James Taylor interviewed me for his Creative Life series of podcasts. We spoke about the making of Clavel and the relationship I had with James Robert, the crofter I filmed over a year. We also talked about appreciating the beginning of something (we all want to get to the end) and the importance of encouragement (giving and receiving).
Hear it here. And have a listen through his other podcasts. He’s spoken to some fascinating folk.
I had as many questions for James as he had for me so maybe one day I’ll interview him.
Image: This is one of my favourite pictures of James Robert and myself in the house he stayed in to when he moved out of Clavel. He would never let me take my boots off when I came to see him.
I had a dream where it was raining and I was at my desk writing about the sound of it hitting the window. When the rain stopped I felt I should turn what I had written into past tense as it didn’t feel right to be writing about something happening in present tense when it wasn’t happening anymore. I changed the words. Then it started to rain again so I told myself, if I was quick, I could turn it back into present tense. As I was shifting tense I made mistakes. The rain became lighter. Then it stopped. I looked at my words. Some were behind me and some were in front of me. I realised I was awake.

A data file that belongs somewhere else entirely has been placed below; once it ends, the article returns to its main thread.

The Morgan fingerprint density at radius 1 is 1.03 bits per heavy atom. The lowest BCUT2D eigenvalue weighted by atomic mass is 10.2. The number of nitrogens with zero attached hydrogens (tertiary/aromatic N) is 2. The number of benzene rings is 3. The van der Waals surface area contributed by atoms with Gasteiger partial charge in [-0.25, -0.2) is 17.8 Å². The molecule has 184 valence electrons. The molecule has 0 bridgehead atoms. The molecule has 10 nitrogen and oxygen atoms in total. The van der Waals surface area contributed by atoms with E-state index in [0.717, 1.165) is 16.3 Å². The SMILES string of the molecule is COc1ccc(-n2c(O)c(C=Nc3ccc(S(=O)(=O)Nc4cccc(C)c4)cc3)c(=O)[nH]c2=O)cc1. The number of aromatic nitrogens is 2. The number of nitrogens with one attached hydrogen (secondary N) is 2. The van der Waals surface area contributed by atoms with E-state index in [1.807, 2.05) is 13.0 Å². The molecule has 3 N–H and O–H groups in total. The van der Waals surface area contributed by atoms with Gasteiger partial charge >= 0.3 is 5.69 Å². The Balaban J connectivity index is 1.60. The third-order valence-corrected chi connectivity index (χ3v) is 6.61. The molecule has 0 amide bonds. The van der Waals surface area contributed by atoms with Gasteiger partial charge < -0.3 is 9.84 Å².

Note: I am keeping an ‘ethical dilemma diary’ to document and reflect on my thinking while I explore the ethical considerations in making a film. I dream a lot about about being on the inside of a decision which means dreaming is like being awake.
I am learning Inuktitut but I am finding it very difficult. I have studied a language before (Italian) but with that, there was so many roots I could connect with, so much that I could see. This is different. I keep going back to the beginning to try to find a way to bring a visual memory to the simplest terms. Then an exchange with Mrs Breslin, a neighbour 20 years ago, came to mind and finally I have a way of remembering.
How can he be so beautiful yet so murderous?
Such is the power of these things, you can feel the earth move.
From a box of Arctic artefacts stored in her daughter’s loft.
- Bone snow goggles with caribou leather straps. To protect eyes from snow blindness.
- An ulu (plural: ulut), a woman’s knife. Used to cut and scrape skins (Gilbertson used hers for chopping onions).
- ‘Hairs from a polar bear tail’. Living or dead when sampled, we do not know.
- Miniature kamiks (seal skin boots). Sold as souvenir charms, possibly from Coral Harbour or Grise Fiord.